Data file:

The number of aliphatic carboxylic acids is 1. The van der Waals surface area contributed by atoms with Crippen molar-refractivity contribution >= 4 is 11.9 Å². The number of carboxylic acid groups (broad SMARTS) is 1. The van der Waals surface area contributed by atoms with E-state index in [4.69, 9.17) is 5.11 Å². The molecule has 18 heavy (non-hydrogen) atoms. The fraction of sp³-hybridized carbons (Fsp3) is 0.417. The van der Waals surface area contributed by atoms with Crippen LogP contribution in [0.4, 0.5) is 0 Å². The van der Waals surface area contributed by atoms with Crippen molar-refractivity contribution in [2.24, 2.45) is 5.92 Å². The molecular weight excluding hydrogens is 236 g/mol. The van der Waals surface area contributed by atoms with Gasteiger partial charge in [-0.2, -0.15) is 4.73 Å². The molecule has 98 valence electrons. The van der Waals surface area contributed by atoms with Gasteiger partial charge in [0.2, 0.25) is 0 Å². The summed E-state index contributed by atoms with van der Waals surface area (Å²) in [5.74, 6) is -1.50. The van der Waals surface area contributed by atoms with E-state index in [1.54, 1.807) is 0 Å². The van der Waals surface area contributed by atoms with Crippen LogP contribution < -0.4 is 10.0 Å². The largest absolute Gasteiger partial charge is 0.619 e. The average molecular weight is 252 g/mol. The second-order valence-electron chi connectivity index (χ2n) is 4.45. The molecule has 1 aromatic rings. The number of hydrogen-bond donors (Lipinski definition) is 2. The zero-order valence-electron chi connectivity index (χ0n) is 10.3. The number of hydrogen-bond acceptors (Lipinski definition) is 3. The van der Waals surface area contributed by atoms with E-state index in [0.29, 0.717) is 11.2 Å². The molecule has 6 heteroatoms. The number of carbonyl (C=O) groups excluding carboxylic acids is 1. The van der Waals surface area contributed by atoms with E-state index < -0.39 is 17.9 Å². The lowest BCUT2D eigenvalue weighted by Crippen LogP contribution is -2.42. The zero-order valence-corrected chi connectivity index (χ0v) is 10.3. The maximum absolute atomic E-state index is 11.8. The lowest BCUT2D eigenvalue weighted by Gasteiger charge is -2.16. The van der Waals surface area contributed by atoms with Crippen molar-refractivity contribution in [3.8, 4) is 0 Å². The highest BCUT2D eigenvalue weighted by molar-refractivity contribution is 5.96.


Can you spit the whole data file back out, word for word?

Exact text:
The number of aliphatic carboxylic acids is 1. The van der Waals surface area contributed by atoms with Crippen molar-refractivity contribution >= 4 is 11.9 Å². The number of carboxylic acid groups (broad SMARTS) is 1. The van der Waals surface area contributed by atoms with E-state index in [4.69, 9.17) is 5.11 Å². The molecule has 18 heavy (non-hydrogen) atoms. The fraction of sp³-hybridized carbons (Fsp3) is 0.417. The van der Waals surface area contributed by atoms with Crippen LogP contribution in [0.4, 0.5) is 0 Å². The van der Waals surface area contributed by atoms with Crippen molar-refractivity contribution in [2.24, 2.45) is 5.92 Å². The molecular weight excluding hydrogens is 236 g/mol. The van der Waals surface area contributed by atoms with Gasteiger partial charge in [-0.2, -0.15) is 4.73 Å². The molecule has 98 valence electrons. The van der Waals surface area contributed by atoms with Gasteiger partial charge in [0.2, 0.25) is 0 Å². The summed E-state index contributed by atoms with van der Waals surface area (Å²) in [5.74, 6) is -1.50. The van der Waals surface area contributed by atoms with E-state index in [1.54, 1.807) is 0 Å². The van der Waals surface area contributed by atoms with Crippen LogP contribution < -0.4 is 10.0 Å². The largest absolute Gasteiger partial charge is 0.619 e. The average molecular weight is 252 g/mol. The second-order valence-electron chi connectivity index (χ2n) is 4.45. The molecule has 1 aromatic rings. The number of hydrogen-bond donors (Lipinski definition) is 2. The zero-order valence-electron chi connectivity index (χ0n) is 10.3. The number of hydrogen-bond acceptors (Lipinski definition) is 3. The van der Waals surface area contributed by atoms with E-state index in [0.29, 0.717) is 11.2 Å². The molecule has 6 heteroatoms. The number of carbonyl (C=O) groups excluding carboxylic acids is 1. The van der Waals surface area contributed by atoms with E-state index < -0.39 is 17.9 Å². The lowest BCUT2D eigenvalue weighted by Crippen LogP contribution is -2.42. The zero-order valence-corrected chi connectivity index (χ0v) is 10.3. The maximum absolute atomic E-state index is 11.8. The lowest BCUT2D eigenvalue weighted by Gasteiger charge is -2.16. The van der Waals surface area contributed by atoms with Crippen molar-refractivity contribution in [3.8, 4) is 0 Å². The highest BCUT2D eigenvalue weighted by molar-refractivity contribution is 5.96.